DeBarr also knows how to use cheese in unexpected ways. He stuffs Steen’s-cane-syrup-topped French toast with chocolate and gjetost, a Norwegian goat cheese that tastes like sweet caramel with a hint of sourness. One night, a friend of mine took a bite of the French toast. She vowed to eat no more so that she wouldn’t forget that first taste. After a few minutes of resistance, she dove back in and ate half the dessert.
Most of the Delachaise menu is made up of appetizer-size portions, such as the delicious oysters Delachaise topped with a forceful horseradish cream sauce. It would be easy, however, to assemble a full dinner. With a kitchen that stays open late, the Delachaise is a great place for a weekday meal or a late-night snack. The vaguely decadent atmosphere, despite a few windows that look out onto a well-lit gas station, only adds to the appeal.
In the Riverbend, the former Mango House has become Iris, a cheery little restaurant with an ambitious menu. Inside the converted shotgun, the spearmint-green walls with white trim make the dining room seem so airy that I thought a wall had been removed.
Ian Schnoebelen, who spent the last four and a half years as the sous-chef at Lilette before opening Iris with Laurie Casebonne, knows how to take a few clear flavors and make them shine throughout a dish. An edge of curry balances the white-wine-and-coconut broth in the excellent mussels. A spicy taste of ginger peeks through every bite of the wild-mushroom consommé. If Dick and Jenny’s food is like a warm quilt, then Iris’ food is like a tapestry with individual threads still visible among the whole.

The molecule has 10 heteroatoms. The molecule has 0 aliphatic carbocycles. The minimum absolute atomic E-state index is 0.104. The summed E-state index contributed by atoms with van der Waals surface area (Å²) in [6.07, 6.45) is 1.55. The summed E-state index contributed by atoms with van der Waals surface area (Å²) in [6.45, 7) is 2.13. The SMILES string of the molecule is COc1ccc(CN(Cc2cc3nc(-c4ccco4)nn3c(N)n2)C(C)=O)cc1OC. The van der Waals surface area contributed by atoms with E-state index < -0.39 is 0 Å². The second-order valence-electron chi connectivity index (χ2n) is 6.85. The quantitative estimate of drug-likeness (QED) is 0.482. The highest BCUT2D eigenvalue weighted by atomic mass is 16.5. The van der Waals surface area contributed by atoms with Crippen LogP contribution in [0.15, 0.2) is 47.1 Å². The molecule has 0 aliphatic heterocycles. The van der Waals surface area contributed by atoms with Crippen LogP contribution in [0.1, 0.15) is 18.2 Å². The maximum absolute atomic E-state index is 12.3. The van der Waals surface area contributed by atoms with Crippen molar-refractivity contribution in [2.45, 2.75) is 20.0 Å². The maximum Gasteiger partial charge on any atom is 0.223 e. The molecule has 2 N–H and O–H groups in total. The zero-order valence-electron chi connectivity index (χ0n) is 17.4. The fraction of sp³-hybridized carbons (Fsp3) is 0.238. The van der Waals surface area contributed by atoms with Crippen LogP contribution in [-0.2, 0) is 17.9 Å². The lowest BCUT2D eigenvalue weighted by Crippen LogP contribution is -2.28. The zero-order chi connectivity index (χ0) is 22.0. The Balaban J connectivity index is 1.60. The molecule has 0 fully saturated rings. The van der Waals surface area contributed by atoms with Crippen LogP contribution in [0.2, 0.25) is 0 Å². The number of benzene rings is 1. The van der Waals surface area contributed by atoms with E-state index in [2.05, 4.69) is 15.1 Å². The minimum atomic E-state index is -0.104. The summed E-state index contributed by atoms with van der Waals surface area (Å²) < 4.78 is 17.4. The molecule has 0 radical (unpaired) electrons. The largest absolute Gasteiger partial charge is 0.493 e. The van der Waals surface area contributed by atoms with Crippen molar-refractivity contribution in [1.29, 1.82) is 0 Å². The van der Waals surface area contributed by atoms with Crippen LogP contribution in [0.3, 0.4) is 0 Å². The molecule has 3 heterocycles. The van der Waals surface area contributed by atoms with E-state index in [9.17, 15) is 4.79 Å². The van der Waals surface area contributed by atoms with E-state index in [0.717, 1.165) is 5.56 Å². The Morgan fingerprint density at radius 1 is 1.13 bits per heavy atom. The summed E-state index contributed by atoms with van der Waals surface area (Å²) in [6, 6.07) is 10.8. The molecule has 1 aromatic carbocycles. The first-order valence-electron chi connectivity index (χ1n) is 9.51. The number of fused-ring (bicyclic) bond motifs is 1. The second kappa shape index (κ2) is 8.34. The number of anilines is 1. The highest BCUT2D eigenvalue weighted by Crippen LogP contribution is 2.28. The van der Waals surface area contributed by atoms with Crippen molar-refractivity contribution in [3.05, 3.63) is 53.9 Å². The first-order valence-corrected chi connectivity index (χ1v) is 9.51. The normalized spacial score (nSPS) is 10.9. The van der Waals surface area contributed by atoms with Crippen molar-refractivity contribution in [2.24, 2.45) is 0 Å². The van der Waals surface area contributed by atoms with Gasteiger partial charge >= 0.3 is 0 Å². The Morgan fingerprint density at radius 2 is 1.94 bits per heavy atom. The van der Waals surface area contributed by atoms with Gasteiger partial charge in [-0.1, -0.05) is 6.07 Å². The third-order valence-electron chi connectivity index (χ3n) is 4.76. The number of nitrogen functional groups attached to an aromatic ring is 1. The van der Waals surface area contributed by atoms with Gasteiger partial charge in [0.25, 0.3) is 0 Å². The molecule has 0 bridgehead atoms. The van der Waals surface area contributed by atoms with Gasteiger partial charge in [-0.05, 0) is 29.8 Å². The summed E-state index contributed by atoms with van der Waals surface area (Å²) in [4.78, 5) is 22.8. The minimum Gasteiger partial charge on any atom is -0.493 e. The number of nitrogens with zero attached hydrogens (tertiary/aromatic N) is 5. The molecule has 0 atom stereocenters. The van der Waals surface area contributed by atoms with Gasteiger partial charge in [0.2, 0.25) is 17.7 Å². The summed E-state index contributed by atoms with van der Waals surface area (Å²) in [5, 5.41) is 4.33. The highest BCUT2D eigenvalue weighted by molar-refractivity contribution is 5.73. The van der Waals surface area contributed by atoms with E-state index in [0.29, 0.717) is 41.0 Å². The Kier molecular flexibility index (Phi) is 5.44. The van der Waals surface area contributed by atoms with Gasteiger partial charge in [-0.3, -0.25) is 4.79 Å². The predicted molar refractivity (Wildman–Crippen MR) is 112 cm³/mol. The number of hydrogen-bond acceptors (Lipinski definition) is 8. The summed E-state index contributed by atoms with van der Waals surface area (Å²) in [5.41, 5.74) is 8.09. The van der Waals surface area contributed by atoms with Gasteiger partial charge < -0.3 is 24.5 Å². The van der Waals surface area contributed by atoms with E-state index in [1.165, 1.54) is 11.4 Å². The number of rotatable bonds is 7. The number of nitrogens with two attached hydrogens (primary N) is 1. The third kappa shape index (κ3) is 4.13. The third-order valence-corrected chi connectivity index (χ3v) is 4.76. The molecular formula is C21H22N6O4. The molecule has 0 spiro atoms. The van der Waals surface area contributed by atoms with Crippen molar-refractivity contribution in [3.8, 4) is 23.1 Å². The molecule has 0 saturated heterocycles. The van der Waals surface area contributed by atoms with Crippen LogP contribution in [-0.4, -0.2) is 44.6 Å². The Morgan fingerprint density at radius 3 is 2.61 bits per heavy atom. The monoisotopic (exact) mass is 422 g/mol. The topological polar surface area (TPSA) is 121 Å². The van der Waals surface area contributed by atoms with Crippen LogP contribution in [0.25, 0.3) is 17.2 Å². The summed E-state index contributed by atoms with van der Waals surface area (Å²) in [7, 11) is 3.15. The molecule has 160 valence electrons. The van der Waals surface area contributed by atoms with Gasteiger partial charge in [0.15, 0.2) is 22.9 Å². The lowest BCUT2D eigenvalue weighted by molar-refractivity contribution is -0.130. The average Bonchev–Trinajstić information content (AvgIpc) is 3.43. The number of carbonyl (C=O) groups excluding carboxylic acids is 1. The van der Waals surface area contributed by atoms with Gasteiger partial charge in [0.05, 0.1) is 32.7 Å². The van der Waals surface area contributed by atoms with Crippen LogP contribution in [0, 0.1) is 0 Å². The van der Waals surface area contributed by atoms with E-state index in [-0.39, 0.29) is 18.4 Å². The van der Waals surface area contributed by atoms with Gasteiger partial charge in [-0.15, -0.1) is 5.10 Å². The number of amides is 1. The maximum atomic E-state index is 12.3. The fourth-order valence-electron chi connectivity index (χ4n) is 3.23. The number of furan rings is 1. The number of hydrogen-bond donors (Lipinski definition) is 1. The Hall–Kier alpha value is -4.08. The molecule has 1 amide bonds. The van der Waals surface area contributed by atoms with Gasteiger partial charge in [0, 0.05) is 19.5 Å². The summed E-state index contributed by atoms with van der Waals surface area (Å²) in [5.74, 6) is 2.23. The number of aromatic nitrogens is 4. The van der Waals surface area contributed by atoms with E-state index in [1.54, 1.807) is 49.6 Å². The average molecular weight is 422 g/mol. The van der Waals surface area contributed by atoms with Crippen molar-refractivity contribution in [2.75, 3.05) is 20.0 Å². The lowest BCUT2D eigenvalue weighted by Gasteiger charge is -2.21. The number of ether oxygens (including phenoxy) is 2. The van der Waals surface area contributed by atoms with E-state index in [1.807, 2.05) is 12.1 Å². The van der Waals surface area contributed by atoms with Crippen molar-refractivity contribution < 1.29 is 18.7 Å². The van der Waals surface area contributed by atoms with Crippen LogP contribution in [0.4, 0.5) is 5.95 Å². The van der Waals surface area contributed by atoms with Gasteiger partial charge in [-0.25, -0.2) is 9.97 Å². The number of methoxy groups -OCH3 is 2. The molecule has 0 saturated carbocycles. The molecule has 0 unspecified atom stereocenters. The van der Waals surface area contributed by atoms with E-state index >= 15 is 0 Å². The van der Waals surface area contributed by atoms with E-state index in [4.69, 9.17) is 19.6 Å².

A grouper with olive-butter sauce had a crusty sear on top and was perfectly cooked all the way through. The duck breast was even better. Many restaurants can cook duck well, but what makes this version special is the way all the elements come together. The Brussels sprouts underneath the duck were tossed with bacon and roasted to a mellow flavor. The menu described the sauce simply as honey, but there was enough vinegar to balance the sweetness.
Schnoebelen adopted some of Mango House’s dishes, including a crème brûlée infused with coconut and topped with rum-soaked bananas.
He and Casebonne, a waitress at Peristyle and Lilette, had long thought of opening Iris. They had already considered the name. They knew what kind of food they wanted to serve. They had even decided that the restaurant should be situated in a small house. What they didn’t have were any immediate plans to open it. When the opportunity to buy Mango House arose, Schnoebelen and Casebonne found a way to create the little restaurant they had dreamed about for years.
“The vision with the name Iris was to have greens and purples,” Schnoebelen says, “the whole feeling of springtime.”
This past difficult winter, there were signs of new life among New Orleans restaurants. New places opened. Chefs received their first chance to create their own food. As spring arrives, there will no doubt be more signs of rebirth across the city. •